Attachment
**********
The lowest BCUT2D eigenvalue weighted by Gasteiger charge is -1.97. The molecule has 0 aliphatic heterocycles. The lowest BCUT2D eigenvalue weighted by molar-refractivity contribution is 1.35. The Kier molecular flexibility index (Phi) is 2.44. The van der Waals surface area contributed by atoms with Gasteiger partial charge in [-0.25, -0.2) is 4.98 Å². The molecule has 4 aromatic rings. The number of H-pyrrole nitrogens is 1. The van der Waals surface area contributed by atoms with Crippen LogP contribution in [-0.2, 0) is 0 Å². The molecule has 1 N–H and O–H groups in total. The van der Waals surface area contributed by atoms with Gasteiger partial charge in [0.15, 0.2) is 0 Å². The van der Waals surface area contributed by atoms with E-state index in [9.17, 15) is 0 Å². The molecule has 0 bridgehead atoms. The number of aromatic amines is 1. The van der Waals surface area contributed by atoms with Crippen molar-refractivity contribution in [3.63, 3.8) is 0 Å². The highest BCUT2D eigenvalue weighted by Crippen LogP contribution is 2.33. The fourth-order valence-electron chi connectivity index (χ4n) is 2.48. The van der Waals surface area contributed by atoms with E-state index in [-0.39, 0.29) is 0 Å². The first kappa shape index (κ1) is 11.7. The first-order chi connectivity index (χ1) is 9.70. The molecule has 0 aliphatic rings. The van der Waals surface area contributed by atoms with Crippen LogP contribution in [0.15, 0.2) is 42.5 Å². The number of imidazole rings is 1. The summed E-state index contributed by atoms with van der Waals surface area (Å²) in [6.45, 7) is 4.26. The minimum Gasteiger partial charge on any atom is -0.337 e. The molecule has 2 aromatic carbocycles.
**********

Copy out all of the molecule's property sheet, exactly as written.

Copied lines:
The lowest BCUT2D eigenvalue weighted by Gasteiger charge is -1.97. The molecule has 0 aliphatic heterocycles. The lowest BCUT2D eigenvalue weighted by molar-refractivity contribution is 1.35. The Kier molecular flexibility index (Phi) is 2.44. The van der Waals surface area contributed by atoms with Gasteiger partial charge in [-0.25, -0.2) is 4.98 Å². The molecule has 4 aromatic rings. The number of H-pyrrole nitrogens is 1. The van der Waals surface area contributed by atoms with Crippen LogP contribution in [-0.2, 0) is 0 Å². The molecule has 1 N–H and O–H groups in total. The van der Waals surface area contributed by atoms with Gasteiger partial charge in [0.15, 0.2) is 0 Å². The van der Waals surface area contributed by atoms with E-state index in [9.17, 15) is 0 Å². The molecule has 0 bridgehead atoms. The number of aromatic amines is 1. The van der Waals surface area contributed by atoms with Crippen molar-refractivity contribution in [3.63, 3.8) is 0 Å². The highest BCUT2D eigenvalue weighted by Crippen LogP contribution is 2.33. The fourth-order valence-electron chi connectivity index (χ4n) is 2.48. The van der Waals surface area contributed by atoms with E-state index in [-0.39, 0.29) is 0 Å². The first kappa shape index (κ1) is 11.7. The first-order chi connectivity index (χ1) is 9.70. The molecule has 0 aliphatic rings. The van der Waals surface area contributed by atoms with Crippen LogP contribution in [0.15, 0.2) is 42.5 Å². The number of imidazole rings is 1. The summed E-state index contributed by atoms with van der Waals surface area (Å²) in [6.45, 7) is 4.26. The minimum Gasteiger partial charge on any atom is -0.337 e. The molecule has 2 aromatic carbocycles.